Accuse me of tricho-fission if you must, but what about the misappropriate use of the word ‘in’? Specifically, when it’s coupled with ‘believe.’ Because it’s a bit presumptuous, isn’t it? I mean, it’s predicated on the acceptance of the existence of the object.

A while back, I was accosted on my way home from work by a couple of Mormons. They came out of a driveway, dressed in black shoes, black trousers, white shirt, and black tie. They were obviously doing the door-to-door thing… and I was between them and the next. ‘Uh-oh, here we go,’ I thought; and when I got within range, one of them rudely, loudly, quizzed, “Do you believe Jesus answers prayers?” I didn’t check my stride, although I turned as I walked past them, saying, “No I don’t; I’m an atheist; I don’t subscribe to that train of thought.” “Oh,” he said quietly, and didn’t persist. But I was annoyed for a while: in part on account of his rude disregard for polite protocol in not first saying “Excuse me” and introducing himself, before (em)barking on his interrogation; but also by my response – in not addressing the pitch of his question, which presumed that I must already accord ‘Jesus’ credence. Based, perhaps, on the statistical likelihood of this being so, regardless of whether or not I actually practice religion, what he really meant was, do I believe in Jesus?

What’s prompted this? Hugh McLachlan’s opinion essay in last week’s NewScientist: ‘Do you believe in miracles?’ Surely before you can believe in miracles, you have to be convinced of the occurrence of one or two. I find McLachlan’s piece quite confusing, in that I’m not sure exactly what point it tries to make; although my best stab is that it advocates we should be agnostic on the possibility of miracles, whatever our philosophical disposition. ‘Belief in miracles need not be inconsistent with an acceptance of science.’ (An acceptance of science?). Well okay. But it requires either a belief in miracles as occurring in contravention of known natural laws; or, if scientifically valid, belief in whatever brings them about: ie what – or who – causes a miraculous event. Alternatively, he seems to argue that a miracle ‘exists’ for whoever believes it has occurred. And why should the non-believer question it? Gets a bit into the ‘truth is relative’ thing. Ahh well, three sides to every story.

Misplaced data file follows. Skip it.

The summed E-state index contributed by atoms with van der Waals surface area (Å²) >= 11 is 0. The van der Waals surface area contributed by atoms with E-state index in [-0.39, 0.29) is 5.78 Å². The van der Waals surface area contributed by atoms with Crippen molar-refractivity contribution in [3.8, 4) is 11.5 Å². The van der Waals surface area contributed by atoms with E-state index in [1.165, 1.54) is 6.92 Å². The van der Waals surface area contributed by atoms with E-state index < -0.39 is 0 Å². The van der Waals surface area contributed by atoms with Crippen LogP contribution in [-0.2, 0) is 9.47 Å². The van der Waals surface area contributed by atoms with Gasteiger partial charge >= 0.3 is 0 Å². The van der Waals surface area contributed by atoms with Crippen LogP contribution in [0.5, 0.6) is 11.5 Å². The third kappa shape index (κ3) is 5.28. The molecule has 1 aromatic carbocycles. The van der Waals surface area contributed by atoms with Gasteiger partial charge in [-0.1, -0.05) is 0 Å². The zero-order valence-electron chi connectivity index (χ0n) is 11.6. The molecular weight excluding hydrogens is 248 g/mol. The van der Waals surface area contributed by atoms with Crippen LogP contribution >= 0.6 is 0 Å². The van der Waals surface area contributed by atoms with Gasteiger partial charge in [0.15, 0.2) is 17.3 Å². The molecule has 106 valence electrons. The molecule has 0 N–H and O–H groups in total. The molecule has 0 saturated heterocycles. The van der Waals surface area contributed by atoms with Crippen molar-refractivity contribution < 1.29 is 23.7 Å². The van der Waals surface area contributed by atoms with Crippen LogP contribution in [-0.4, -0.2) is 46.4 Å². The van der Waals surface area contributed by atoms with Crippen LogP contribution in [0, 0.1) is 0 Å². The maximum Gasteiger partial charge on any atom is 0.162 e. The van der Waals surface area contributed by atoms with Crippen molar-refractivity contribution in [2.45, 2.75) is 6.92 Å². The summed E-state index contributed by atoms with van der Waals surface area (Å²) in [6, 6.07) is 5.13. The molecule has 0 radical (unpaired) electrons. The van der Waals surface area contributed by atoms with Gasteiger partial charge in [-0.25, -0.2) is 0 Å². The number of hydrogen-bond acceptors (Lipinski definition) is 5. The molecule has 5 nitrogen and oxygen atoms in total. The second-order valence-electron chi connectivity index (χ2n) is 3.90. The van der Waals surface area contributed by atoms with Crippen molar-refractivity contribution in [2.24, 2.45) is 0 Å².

Before claimed miracles can be taken seriously, we need to agree on a definition. (Or is it okay for believers to stick to their own?) ‘Miracle’ has become a vastly over-applied word, a mediated resort pandering to the ignorance and/or gullibility of desirers of evidence for causative agency. Everything must happen – or have happened – for a reason. Even evolution. If someone asks you “Do you believe in evolution?” say “No.” Who believes in it? Using in in this context is nonsensical (innit?).

Just because there is no apparent clash with science when scientifically accountable phenomena outlandishly coalesce to yield some irregular, unexpected happening (there wouldn’t be, would there?), doesn’t warrant consideration that a miracle has occurred. A coincidence is not a miracle. Strange things happen from time to time. They make life more interesting. Evolution tossed up flatfish!

Oh, I should add that I am not a nihilist. I believe in lots of things; things that are personal to me, based on impressions I get, inevitably pre-coloured by my own formative background, environment, experience and circumstance, and – I hope – continuing education and scepticism (and bewilderment). However, I don’t believe in David Cameron, although I certainly believe he’s a twat.

5 responses to “‘In’apt

  1. Gotta love the “Jesus” people.